Retailers Find Facebook Advantage

April 1, 2010 Leave a comment

Digiday daily recently published an article about how retailers can achieve distinctive advantages by being on Facebook

This article talked about a report developed by a market research company called Morspace. It said that retailers who were actively involved in marketing their products and/or services on Facebook might get a competitive advantage over their competition in terms of product recommendations. Nowadays consumers are more likely to offer and receive product recommendations online than before. There has being a change in the purchasing-decision process from asking family and friends for word-of-mouth to discuss options via social-networking sites like Facebook.  Also, if a company knows that its target audience is on Facebook it could be an effective tool to directly communicate with this segment.  And by knowing what customers want retailers can offer them product information and discounts according to their needs to increase sales and create viral product buzz among Facebook consumers.

The study also showed that some of the reasons consumers join a Facebook fan page are: “To let my friends know what products I support,” (41 percent) and “To receive coupons and discount offers,” (37 percent). More than 36 percent of consumers consider Facebook to be a useful tool for researching products. Nearly 68 percent of consumers say that a “positive referral from a Facebook friend makes them more likely to buy a specific product or visit a certain retailer.”

I would suggest that before jumping into Facebook or other digital channels companies evaluate where there customers are. If its target market’s characteristics and behavior meet Facebook features then it is definitely a media channel to take into account. Facebook could be an important tool to know what your customers are doing and interpret what they are saying-mining online discussions and asking online feedback.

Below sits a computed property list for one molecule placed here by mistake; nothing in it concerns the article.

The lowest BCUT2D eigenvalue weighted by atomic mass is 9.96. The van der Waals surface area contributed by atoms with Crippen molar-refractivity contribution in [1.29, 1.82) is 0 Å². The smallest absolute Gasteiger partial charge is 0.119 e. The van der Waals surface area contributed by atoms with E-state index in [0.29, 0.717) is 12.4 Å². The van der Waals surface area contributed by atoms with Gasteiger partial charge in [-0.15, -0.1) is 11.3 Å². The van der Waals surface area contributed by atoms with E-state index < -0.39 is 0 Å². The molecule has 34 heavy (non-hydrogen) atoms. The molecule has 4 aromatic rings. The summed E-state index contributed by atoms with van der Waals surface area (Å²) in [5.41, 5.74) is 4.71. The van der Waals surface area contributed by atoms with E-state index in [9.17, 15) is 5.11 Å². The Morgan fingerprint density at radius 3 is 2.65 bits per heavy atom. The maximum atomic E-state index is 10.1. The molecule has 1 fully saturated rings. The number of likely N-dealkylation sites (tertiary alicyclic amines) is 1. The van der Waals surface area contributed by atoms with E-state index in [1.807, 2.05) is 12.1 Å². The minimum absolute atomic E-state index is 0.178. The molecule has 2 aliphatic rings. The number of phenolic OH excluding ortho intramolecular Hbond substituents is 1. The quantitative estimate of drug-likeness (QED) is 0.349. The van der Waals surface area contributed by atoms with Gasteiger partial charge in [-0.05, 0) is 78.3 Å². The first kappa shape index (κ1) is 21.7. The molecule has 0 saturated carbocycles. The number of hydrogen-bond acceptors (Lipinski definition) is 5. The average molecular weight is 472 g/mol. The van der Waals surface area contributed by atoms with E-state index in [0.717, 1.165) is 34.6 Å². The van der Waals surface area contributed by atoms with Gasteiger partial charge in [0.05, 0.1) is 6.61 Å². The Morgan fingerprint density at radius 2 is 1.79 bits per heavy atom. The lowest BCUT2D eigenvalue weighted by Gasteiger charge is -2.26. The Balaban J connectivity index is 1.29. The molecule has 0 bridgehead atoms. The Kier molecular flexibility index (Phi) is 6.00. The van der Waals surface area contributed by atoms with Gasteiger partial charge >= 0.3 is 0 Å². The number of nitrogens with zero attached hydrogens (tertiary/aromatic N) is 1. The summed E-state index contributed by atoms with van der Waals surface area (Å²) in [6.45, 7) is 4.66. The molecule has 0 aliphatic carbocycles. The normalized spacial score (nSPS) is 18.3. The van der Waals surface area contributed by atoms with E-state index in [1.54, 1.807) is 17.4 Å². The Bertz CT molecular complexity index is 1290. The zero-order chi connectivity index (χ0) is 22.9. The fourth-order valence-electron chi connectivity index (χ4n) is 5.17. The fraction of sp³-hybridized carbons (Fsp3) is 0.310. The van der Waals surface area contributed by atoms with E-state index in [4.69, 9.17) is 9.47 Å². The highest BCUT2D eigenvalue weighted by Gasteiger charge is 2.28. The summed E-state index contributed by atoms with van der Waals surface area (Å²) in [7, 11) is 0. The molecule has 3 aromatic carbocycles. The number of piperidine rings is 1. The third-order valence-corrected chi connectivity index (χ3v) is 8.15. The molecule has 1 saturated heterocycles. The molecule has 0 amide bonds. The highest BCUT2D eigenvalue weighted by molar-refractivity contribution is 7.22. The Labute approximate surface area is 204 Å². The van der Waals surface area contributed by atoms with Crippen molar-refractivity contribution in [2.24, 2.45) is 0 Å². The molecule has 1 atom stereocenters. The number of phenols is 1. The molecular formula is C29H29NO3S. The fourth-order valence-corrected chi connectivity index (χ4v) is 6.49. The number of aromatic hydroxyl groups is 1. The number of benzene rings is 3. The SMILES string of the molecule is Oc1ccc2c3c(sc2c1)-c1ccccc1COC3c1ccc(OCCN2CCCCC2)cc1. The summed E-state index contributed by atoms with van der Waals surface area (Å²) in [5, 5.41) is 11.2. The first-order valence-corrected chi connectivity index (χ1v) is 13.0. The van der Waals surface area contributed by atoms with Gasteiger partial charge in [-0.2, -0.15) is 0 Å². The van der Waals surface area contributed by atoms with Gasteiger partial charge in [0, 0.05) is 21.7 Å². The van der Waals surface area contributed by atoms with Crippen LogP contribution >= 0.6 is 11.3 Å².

Categories: Week 10 Tags: , ,

Interactive ads

March 29, 2010 1 comment

Trying to find an example of an interactive ad I came across  several ads like the “Lookbook“, an application from Facebook created to promote the 1969 Premium Jeans GAP Collection that enables people to find the perfect denim match. You have to rollover to find out the look you want by combining different tops and bottoms.

The Lookbook by GAP

Another interactive ad I found was one from Nikon displayed at a Seoul subway station which had life-like images of paparazzi trying to take the best celebrity picture.  When people passed by the ad flashing camera lights were set off.  Then people could follow the red carpet all the way out of the station and into a mall – directly into the store where they could find and purchase the new D700.

D700 by Nikon

One ad that surprised me was one that tried to get people to join the health club chain, Fitness First. This ad was displayed at a Rotterdam bus stop featuring people’s body weight in bright lights while they were waiting the bus. Personally, this ad goes a little too far to try to get people to go to the gym because most women do not feel comfortable with their body weight so I imagine they would not be comfortable especially if their body weight suddenly appeared while waiting the bus and everyone else around could see it.